Understanding Authorized Shares, Outstanding Shares, Treasury Shares & When They are Used

Posted by Mohsen Parsa | Feb 20, 2020 | 0Comments

Whether you are the investor or the business owner of a startup, understanding what you are working with will help you make informed decisions. Informed decisions help you structure your business and to be mindful of funding and future stock options – because these things lend themselves to future financial stability.  Understanding terminology related to company stocks is all part of this process. 

Stock terminology, however, can be confusing, and three shares often misunderstood are:

  1. authorized shares
  2. outstanding shares, and
  3. issued shares.

Understanding these terms will also help you understand when they should be employed.

Authorized Shares

Authorized shares, also called authorized stock or authorized capital stock, refer to the number of shares a business is legally permitted to issue. This number is typically established at the start of the business via the articles of incorporation. The number of authorized shares could range from 1 share to 15 million shares or more. 

The number of authorized shares is a strategic one. You need to make sure from the start of your business that you allot enough shares to account for future plans and growth. At a minimum, a corporation must have one shareholder and one share of stock. There is, however, no limit to how many authorized shares a corporation can issue.

It all depends on the company, the industry (for example, tech companies usually have stocks in the millions) expected growth, your plans for the business, and more. If you do not set the right number from the start and need to increase the amount of authorized shares, you can do so, but shareholders will have to approve it during a formal meeting. Then, if approved, an amendment will have to be filed with the relevant state – and that costs money and time.

Outstanding (also known as Issued) Shares

Outstanding shares are shares that have been issued to investors, officers, and insiders of the company or to the public and, as the definition indicates, are also called issued shares. Outstanding shares, in effect, represent actual ownership of the business – which can change from time to time.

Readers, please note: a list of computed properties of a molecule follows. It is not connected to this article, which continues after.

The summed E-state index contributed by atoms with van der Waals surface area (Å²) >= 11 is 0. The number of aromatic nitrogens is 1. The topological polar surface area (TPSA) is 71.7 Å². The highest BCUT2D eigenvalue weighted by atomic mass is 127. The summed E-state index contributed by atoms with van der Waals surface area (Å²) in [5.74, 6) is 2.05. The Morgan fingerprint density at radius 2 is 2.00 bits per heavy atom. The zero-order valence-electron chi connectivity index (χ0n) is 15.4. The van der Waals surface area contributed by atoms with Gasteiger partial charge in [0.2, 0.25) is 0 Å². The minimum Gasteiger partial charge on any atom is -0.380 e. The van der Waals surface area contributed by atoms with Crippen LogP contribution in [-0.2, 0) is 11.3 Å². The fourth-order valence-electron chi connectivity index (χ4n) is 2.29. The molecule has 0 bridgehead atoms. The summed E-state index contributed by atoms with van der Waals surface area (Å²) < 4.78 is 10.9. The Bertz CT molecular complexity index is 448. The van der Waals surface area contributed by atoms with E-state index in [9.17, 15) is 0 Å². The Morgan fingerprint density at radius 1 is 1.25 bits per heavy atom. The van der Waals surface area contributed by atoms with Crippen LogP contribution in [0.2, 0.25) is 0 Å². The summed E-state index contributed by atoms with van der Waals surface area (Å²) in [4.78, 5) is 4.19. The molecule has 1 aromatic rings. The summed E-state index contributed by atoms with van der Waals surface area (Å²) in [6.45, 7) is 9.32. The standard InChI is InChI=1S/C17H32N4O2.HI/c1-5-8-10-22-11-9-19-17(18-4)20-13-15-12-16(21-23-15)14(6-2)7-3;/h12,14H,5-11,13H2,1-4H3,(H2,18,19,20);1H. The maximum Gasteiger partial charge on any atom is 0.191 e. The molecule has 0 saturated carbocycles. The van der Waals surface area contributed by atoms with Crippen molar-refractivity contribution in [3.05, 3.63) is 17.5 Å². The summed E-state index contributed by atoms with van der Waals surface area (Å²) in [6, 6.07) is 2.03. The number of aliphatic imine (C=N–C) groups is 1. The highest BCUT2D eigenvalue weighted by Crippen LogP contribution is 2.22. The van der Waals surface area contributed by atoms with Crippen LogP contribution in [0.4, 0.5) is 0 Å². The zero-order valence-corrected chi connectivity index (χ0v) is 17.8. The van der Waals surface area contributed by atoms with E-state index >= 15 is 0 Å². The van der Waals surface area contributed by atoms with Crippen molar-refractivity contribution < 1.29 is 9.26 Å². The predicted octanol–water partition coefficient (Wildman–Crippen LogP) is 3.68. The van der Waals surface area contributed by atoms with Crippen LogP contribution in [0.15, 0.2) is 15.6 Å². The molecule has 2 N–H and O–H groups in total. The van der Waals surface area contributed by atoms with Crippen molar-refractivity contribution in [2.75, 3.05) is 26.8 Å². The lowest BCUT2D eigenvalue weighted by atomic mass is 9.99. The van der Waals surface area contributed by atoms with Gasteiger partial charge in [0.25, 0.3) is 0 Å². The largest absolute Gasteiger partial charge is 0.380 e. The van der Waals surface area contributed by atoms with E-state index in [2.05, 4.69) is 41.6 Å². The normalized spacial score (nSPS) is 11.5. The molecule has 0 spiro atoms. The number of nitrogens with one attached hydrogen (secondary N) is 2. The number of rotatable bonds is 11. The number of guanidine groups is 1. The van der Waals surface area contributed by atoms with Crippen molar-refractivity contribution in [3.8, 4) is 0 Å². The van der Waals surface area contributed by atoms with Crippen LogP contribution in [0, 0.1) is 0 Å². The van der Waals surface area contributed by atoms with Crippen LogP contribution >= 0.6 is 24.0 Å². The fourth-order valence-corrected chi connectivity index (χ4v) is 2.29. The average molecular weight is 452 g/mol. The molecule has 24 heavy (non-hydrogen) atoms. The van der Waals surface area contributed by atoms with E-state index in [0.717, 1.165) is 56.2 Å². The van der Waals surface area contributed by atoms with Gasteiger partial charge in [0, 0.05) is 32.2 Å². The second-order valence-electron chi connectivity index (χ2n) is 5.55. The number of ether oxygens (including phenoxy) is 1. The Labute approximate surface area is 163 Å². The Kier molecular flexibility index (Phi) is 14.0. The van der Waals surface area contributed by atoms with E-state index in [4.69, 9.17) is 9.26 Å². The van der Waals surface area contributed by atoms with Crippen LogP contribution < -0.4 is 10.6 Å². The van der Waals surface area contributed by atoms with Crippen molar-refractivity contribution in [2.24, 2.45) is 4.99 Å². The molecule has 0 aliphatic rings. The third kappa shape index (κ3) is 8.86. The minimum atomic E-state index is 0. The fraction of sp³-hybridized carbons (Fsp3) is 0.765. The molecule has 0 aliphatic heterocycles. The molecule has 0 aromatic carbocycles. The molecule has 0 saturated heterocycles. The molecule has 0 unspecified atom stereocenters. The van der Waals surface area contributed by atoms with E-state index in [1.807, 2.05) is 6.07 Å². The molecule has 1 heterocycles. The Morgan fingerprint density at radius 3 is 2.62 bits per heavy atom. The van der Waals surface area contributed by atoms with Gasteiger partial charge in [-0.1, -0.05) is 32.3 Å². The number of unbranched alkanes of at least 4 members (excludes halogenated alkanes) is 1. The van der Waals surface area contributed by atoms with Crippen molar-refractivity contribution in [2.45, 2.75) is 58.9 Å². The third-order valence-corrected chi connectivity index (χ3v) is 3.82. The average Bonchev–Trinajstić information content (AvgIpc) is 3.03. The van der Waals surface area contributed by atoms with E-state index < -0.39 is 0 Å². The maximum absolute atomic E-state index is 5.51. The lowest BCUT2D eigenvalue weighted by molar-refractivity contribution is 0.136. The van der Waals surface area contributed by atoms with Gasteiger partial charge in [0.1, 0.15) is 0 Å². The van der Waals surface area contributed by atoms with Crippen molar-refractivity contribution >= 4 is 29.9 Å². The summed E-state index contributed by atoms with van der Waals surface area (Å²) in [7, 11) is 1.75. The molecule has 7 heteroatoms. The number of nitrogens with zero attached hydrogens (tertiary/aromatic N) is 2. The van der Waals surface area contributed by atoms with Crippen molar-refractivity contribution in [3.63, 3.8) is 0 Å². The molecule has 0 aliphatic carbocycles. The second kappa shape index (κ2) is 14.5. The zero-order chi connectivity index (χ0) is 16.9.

There will always be outstanding shares equivalent to or less than the authorized number of shares. It's good to keep some authorized shares aside so you have available shares to grant later. Events that will increase the number of issued shares are events like:

  • private placements
  • initial public offering
  • secondary offering
  • stock payment
  • use of warrant or option.

Treasury Shares

Treasury shares (or treasury stock) are the shares you – as the issuing company – buy back. The number of outstanding shares declines when the business buys back its own shares. Treasury stock can be resold at a later time or cancelled.

Buybacks usually occur when a business:

  • wants to prop up the price of their shares;
  • needs to distribute cash to shareholders (rather than giving money to shareholders via dividends); or
  • wants to eliminate the holdings of a small investor. 

Treasury stocks do not pay any dividends and holders do not have voting rights.

The Key Takeaway

Stocks are an important part of a startup's growth – or any company's growth for that matter. Understanding their basic meaning, purpose, and use will help you strategically propel your company into the future while maintaining a solid financial standing in the present.

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